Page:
Four years ago, there were two boys trying to etch their names into history as Olympic table tennis royalty.
At 14, fraternal twins Sharon and Gal Alguetti would have been the youngest U.S. Olympians since Michael Phelps.
There were three spots on the Olympic team. After qualifying matches, Sharon was fourth, and Gal slipped further down the list. Sharon finished as an alternate and wouldn’t travel to Rio de Janeiro to compete for his country.
The 2020 Tokyo Olympics provide another opportunity.
The brothers are now in their second semester at IU. They’re both ranked in the top 10 in the United States of America Table Tennis rankings. Sharon is No. 5, and Gal is No. 7.
The qualifying matches for the summer Olympics are set for Feb. 27-March 1.
There are two openings on the United States Olympic team. There are two brothers hoping to seize them.
Sharon and Gal held paddles in their hands as soon as they could peek over the table.
Their father, Eyal Alguetti, introduced the boys to table tennis in their elementary years. They immediately fell in love with the game.
Eyal played table tennis his whole life and trained local talent. He passed it on to his older son Adar and then eventually to Sharon and Gal. Eyal guided them as a coach.
The boys were born in the United States but moved to Israel when they were infants. They lived in Ramat Hasharon, a coastal city of about 45,000 people in the western part of the country.
Table tennis is far from a staple in Israel. Early in their lives, Sharon and Gal spent a majority of their time on the soccer field. Eventually, they had to focus on one sport. They knew their family would support table tennis, so they chose to make it their priority.
“Winning is like a drug,” Sharon said.
Soon after they took up table tennis, their life in Israel was uprooted.
When they were 9, the Alguetti family decided to pack up their belongings and head back to the country where their sons were born.
They headed to Tenafly, New Jersey, a borough of less than 15,000 residents across the Hudson River from Yonkers.
When they arrived in the new country, all they spoke was Hebrew. But they still had each other.
During recess in fourth grade, Sharon and Gal watched their classmates stand around and talk. In Israel, everyone would play. Sharon said he almost lost his mind. He knew he had to do something. So, he put together a bag of athletic balls to take outside. Soon, there were 40 kids playing soccer.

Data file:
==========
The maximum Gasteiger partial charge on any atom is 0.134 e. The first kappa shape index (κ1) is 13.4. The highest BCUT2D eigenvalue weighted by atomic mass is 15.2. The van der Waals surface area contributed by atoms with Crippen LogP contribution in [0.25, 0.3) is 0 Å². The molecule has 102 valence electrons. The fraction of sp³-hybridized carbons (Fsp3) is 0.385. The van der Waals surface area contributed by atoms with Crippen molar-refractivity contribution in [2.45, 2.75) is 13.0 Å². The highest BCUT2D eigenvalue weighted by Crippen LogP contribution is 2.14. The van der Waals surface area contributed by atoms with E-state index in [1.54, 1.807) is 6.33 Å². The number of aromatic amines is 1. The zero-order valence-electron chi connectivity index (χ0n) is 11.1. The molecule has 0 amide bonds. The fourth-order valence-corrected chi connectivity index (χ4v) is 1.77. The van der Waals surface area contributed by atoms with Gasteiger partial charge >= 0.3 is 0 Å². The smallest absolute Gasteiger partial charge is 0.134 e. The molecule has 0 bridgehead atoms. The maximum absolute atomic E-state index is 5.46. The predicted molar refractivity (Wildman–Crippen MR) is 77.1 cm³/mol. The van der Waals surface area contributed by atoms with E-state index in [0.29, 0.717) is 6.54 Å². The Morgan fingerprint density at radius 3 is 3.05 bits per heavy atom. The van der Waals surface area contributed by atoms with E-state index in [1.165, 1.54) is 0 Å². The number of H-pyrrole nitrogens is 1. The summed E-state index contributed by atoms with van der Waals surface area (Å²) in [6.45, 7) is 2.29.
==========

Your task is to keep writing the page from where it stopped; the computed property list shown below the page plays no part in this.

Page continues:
The brothers could speak English fluently by the time they were in eighth grade.
“It was about getting confident and making mistakes,” Sharon said. “Learning from them. People didn’t judge when we made mistakes.”
As more athletic opportunities surfaced in the U.S., table tennis became even more prominent in their lives. There were better facilities, veteran coaches and high-level competition compared to Israel. Sharon and Gal took advantage of the new resources. They both made the under-13 U.S. national team.
“Once you make it, you don’t want to give up your spot,” Sharon said.
Every day, one of their parents would pick them up from school and drive them to a training center an hour away for a three hour practice. Then, eat. Homework. Bed. Repeat.
They fine-tuned their backhands, forehands and serves until it became muscle memory. Sometimes their workouts would include jumping rope for 40 minutes straight.
Those long nights made for countless trophies and exuberant fist pumps.
It also took them across the globe. They played in Colombia, Argentina, China and El Salvador.
“It showed me how life differs,” Gal said. “I talked to people and learned about their way of living. It helped me grow as a person.”
Shortly after moving to the U.S., the brothers’ game began to attract attention from sponsors such as JOOLA, a table tennis company. They approached the brothers about signing a contract after a tournament. It was more validation for the up-and-coming prodigies. It also took some financial strain off of the expensive shoes, paddles and athletic wear.
“It was a sign that someone had faith in me,” Sharon said. “It just motivated me more. If they put trust into me, then I can provide the wins and titles to give back to them.”
And so the boys continued, their skills developing with each tournament victory.
In 2016, Sharon made the junior boys and men’s national team. He’s qualified for the last five junior world championships. He was in a tournament that was broadcast on ESPN.
Gal was a U.S. national champion in the under-13 boys division. He was the youngest-ever participant in the North America Tour Final.
As a duo, they were U.S. National Men’s Doubles Champions in 2017.
Articles filled the internet about the brothers. Among others, NBC, USA Today and the Team U.S.A website detailed Sharon and Gal's prowess. Headlines read: “USA’s Brotherhood of Table Tennis Ready to Take on France” and “Sharon Alguetti a Class Act in LYTTC August Open Final”.
“We want to be the best here,” Sharon said.
The second that the crimson envelope was delivered to the Alguetti household in Tenafly, the decision was made. It was the Kelley School of Business. It was the Hutton Honors College. The brothers weren’t going to turn that opportunity away.